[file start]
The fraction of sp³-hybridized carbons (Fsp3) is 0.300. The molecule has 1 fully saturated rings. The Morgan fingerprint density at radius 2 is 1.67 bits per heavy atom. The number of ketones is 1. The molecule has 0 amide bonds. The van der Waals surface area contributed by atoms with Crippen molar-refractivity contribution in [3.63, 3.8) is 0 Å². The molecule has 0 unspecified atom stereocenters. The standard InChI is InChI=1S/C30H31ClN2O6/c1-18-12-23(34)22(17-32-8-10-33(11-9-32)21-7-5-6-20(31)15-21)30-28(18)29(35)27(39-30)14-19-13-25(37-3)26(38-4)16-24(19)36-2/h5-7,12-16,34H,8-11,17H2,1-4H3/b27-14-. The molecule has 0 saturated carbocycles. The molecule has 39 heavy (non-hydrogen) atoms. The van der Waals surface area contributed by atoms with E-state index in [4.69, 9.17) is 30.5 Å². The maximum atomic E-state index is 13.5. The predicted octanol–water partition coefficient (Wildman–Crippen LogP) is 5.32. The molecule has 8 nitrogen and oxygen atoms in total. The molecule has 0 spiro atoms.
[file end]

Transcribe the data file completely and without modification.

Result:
The fraction of sp³-hybridized carbons (Fsp3) is 0.300. The molecule has 1 fully saturated rings. The Morgan fingerprint density at radius 2 is 1.67 bits per heavy atom. The number of ketones is 1. The molecule has 0 amide bonds. The van der Waals surface area contributed by atoms with Crippen molar-refractivity contribution in [3.63, 3.8) is 0 Å². The molecule has 0 unspecified atom stereocenters. The standard InChI is InChI=1S/C30H31ClN2O6/c1-18-12-23(34)22(17-32-8-10-33(11-9-32)21-7-5-6-20(31)15-21)30-28(18)29(35)27(39-30)14-19-13-25(37-3)26(38-4)16-24(19)36-2/h5-7,12-16,34H,8-11,17H2,1-4H3/b27-14-. The molecule has 0 saturated carbocycles. The molecule has 39 heavy (non-hydrogen) atoms. The van der Waals surface area contributed by atoms with E-state index in [4.69, 9.17) is 30.5 Å². The maximum atomic E-state index is 13.5. The predicted octanol–water partition coefficient (Wildman–Crippen LogP) is 5.32. The molecule has 8 nitrogen and oxygen atoms in total. The molecule has 0 spiro atoms.